Researchers at the University of Cologne and Masaryk University in Brno have found the fastest known star, which roams around a black hole in record time. The star, S4716, revolves around Sagittarius A*, the black hole in the heart of our Milky Way, in four years and attains a speed of roughly 8,000 kilometers per second. S4716 appears as near as 100 AU to the black hole. This is considered a small distance by astronomical standards. One AU is about 149,597,870 kilometers. The research has been published in The Astrophysical Journal.
In the proximity of the black hole at the heart of our galaxy exists a compact cluster of stars. This cluster, named S cluster, is home to well over a hundred stars that vary in their brightness and mass. S stars move significantly fast. “One prominent member, S2, behaves like a large person sitting in front of you in a movie theater: it blocks your view of what’s important,” announced Dr.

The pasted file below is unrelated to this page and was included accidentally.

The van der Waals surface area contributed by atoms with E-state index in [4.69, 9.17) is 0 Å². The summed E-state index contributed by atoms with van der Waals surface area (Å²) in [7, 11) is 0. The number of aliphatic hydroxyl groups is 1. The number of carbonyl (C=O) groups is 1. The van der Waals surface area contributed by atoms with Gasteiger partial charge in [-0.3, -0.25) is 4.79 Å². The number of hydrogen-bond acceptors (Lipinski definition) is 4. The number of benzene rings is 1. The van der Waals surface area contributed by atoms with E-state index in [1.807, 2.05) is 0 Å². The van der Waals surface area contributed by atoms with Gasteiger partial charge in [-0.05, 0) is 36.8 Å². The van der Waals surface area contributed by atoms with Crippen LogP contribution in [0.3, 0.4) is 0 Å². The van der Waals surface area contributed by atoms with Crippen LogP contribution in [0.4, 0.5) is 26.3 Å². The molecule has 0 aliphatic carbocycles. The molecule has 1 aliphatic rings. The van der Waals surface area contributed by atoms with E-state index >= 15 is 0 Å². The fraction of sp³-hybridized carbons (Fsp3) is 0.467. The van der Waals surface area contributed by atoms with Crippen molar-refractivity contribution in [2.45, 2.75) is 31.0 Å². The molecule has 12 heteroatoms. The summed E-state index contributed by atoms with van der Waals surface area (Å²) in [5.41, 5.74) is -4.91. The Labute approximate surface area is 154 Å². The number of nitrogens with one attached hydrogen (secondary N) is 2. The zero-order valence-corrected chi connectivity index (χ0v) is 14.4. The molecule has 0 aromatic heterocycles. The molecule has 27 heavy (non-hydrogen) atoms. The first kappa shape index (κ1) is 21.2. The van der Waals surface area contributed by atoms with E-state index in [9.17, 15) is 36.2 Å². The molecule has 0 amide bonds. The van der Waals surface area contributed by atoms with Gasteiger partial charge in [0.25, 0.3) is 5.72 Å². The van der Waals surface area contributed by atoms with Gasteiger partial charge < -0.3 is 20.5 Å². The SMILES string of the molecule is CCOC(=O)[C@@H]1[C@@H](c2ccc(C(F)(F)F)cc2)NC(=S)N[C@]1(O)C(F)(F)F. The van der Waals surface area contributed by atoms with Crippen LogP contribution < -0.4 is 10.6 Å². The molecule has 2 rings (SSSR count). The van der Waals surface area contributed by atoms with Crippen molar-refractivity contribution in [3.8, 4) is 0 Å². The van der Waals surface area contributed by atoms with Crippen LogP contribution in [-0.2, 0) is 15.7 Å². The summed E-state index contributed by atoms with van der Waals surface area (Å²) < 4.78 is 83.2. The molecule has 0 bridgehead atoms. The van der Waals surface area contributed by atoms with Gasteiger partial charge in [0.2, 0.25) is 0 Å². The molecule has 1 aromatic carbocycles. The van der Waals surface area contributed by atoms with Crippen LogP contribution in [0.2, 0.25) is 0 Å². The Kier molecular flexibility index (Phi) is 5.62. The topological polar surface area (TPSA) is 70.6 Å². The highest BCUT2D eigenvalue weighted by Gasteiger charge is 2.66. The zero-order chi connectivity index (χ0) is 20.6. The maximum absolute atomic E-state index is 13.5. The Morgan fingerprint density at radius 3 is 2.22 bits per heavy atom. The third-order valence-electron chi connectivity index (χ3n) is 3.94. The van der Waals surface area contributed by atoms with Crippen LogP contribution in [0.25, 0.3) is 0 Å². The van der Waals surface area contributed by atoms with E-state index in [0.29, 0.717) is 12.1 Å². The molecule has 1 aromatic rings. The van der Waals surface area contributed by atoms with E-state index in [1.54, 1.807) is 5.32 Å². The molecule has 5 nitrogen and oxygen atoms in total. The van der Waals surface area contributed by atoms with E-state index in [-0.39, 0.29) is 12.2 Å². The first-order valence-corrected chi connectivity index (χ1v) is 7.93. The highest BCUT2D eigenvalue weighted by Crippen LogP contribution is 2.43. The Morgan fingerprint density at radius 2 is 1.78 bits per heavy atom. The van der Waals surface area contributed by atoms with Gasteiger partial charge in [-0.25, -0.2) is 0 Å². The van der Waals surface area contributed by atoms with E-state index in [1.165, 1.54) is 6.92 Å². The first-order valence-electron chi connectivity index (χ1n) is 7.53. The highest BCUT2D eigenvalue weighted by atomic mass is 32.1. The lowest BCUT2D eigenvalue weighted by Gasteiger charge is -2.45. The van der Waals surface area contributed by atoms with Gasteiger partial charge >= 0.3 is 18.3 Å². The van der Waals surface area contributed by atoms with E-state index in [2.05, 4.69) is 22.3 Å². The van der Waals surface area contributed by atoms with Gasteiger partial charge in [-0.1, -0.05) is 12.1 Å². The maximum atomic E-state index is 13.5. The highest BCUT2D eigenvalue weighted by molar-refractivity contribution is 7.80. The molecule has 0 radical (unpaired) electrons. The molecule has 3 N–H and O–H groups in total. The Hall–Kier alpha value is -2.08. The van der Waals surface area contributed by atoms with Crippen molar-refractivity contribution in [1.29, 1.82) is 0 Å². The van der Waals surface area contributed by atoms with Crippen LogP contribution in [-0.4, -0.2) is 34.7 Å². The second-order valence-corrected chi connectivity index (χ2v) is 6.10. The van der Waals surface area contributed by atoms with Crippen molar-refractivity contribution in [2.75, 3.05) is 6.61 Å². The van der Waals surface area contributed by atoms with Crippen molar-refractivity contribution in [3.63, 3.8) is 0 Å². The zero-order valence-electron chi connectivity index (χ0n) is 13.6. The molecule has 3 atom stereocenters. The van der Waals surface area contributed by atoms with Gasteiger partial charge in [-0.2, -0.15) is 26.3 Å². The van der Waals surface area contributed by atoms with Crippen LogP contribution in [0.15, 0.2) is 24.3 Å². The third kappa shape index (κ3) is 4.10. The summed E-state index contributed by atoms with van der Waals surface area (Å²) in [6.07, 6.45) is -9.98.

Florian Peissker, lead author of the new study. “The view into the center of our galaxy is therefore often obscured by S2. However, in brief moments we can observe the surroundings of the central black hole.”
The finding also sheds new light on the origin and expansion of the orbit of fast-moving stars at the center of the Milky Way. “The short-period, compact orbit of S4716 is quite puzzling,” Michael Zajaček said. He is an astrophysicist at Masaryk University in Brno who was there during the research. “Stars cannot form so easily near the black hole. S4716 had to move inwards, for example by approaching other stars and objects in the S cluster, which caused its orbit to shrink significantly.”